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WordPress® All-in-One For Dummies® by Michael Torbert, Andrea Rennick, Kevin Palmer, Cory Miller, Lisa Sabin-Wilson

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Understanding User Roles and Capabilities

Before you start adding new users to your site, you need to understand the differences among the user roles because each user role is assigned a different level of access and grouping of capabilities to your blog, as follows:

  • Subscriber: The default role. Maintain this role as the one assigned to new users, particularly if you don't know who's registering. Subscribers get access to the Dashboard page, and they can view and change the options in their profiles on the Your Profile and Personal Options page. (They don't have access to your account settings, however — only to their own.) Each user can change her username, e-mail address, password, bio, and other descriptors in her user profile. The WordPress database stores subscribers' profile information, and your blog remembers them each time they visit, so they don't have to complete the profile information each time they leave comments on your blog.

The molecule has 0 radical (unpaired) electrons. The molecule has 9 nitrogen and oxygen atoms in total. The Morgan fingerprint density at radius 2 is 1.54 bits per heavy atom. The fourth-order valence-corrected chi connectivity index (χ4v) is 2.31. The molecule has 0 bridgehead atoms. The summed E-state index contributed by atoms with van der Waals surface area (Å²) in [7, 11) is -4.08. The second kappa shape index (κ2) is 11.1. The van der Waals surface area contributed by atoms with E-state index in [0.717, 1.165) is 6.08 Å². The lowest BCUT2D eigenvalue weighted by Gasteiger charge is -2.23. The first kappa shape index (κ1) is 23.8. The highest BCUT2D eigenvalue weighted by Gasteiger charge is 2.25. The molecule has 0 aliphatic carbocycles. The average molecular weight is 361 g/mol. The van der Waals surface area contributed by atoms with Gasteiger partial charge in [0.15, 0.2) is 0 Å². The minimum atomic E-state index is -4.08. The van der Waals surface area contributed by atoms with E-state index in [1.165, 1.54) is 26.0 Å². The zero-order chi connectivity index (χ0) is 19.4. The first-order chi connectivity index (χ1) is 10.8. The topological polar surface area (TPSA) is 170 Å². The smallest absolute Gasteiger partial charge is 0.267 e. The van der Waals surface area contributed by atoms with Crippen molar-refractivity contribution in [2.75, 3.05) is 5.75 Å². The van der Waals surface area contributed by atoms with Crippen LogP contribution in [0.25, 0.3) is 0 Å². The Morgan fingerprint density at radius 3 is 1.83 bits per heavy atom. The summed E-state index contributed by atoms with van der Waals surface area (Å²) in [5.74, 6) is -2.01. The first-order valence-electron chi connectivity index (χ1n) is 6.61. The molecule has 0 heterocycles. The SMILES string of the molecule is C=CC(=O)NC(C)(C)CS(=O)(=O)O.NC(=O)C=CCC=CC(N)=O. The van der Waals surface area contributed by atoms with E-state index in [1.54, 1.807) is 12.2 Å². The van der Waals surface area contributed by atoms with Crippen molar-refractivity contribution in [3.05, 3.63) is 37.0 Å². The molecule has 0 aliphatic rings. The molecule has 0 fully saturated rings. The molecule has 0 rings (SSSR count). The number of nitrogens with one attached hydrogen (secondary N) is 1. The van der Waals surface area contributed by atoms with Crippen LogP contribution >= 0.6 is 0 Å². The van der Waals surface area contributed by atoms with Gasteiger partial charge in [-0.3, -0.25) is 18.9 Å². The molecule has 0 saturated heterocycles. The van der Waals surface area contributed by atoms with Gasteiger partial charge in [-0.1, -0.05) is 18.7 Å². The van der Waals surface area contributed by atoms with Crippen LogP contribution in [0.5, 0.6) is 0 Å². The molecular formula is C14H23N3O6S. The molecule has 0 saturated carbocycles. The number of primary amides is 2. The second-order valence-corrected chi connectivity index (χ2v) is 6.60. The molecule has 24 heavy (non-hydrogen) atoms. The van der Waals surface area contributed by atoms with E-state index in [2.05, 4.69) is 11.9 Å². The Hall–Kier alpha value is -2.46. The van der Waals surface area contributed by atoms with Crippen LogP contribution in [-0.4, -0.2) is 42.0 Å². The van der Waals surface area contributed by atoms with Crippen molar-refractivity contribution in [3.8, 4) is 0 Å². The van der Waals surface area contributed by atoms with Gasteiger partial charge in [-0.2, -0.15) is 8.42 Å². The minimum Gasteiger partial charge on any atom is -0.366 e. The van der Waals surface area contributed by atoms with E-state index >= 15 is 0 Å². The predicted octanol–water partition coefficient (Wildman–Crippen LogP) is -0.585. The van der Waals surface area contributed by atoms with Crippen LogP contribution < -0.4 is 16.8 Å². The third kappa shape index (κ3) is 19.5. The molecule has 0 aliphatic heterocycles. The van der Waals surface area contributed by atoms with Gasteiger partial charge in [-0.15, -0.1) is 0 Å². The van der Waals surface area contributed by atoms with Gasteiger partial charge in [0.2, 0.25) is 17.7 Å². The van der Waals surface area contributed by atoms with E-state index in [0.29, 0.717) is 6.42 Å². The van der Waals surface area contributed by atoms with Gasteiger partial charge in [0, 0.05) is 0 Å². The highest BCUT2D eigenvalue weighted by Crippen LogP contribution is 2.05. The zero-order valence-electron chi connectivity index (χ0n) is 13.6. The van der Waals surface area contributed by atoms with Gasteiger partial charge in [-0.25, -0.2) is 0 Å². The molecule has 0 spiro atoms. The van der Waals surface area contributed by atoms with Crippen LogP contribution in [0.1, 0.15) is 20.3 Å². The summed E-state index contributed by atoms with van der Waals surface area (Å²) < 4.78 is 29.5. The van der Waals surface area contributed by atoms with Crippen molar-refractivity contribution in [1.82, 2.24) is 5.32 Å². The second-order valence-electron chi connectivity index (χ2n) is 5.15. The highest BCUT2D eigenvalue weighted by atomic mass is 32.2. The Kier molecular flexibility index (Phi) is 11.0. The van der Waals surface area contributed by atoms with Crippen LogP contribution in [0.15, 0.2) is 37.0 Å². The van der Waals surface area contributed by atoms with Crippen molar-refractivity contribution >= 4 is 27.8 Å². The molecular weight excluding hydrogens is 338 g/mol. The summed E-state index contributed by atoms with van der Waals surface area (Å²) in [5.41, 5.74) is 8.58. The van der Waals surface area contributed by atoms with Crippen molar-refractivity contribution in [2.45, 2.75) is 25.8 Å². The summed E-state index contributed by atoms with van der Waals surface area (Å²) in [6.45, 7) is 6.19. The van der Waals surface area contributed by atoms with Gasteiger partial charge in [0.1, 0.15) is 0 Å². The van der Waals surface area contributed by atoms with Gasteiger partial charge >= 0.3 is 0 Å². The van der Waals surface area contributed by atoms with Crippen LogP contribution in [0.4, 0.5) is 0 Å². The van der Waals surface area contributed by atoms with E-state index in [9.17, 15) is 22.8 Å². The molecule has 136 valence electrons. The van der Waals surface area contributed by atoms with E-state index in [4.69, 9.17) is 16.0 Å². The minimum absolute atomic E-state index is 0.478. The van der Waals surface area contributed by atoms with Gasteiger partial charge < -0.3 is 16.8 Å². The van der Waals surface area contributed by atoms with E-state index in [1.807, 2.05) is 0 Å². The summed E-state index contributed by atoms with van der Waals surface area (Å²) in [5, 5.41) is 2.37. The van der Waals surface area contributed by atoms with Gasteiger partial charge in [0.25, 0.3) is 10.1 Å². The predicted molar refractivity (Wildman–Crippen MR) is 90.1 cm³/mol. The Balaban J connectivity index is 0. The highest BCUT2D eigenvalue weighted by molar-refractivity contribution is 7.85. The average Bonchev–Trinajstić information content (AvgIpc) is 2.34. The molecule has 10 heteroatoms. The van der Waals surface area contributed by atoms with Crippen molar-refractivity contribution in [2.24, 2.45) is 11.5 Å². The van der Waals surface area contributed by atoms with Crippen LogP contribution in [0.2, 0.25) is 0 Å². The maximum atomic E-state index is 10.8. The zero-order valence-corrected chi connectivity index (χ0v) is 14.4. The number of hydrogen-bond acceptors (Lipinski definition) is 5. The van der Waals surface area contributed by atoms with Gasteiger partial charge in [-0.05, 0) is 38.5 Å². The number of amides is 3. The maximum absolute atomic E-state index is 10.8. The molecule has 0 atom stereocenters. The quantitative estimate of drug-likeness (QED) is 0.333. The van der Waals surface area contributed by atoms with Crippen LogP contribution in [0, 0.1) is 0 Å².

• Contributor: In addition to the access Subscribers have, Contributors can upload files and write, edit, and manage their own posts. Contributors can write posts, but they can't publish the posts; the administrator reviews all Contributor posts and decides whether to publish them. This setting is a nice way to moderate content written by new authors.
  • Author: In addition to the access Contributors have, Authors can publish and edit their own posts.
  • Editor: In addition to the access Authors have, Editors can moderate comments, manage categories, ...

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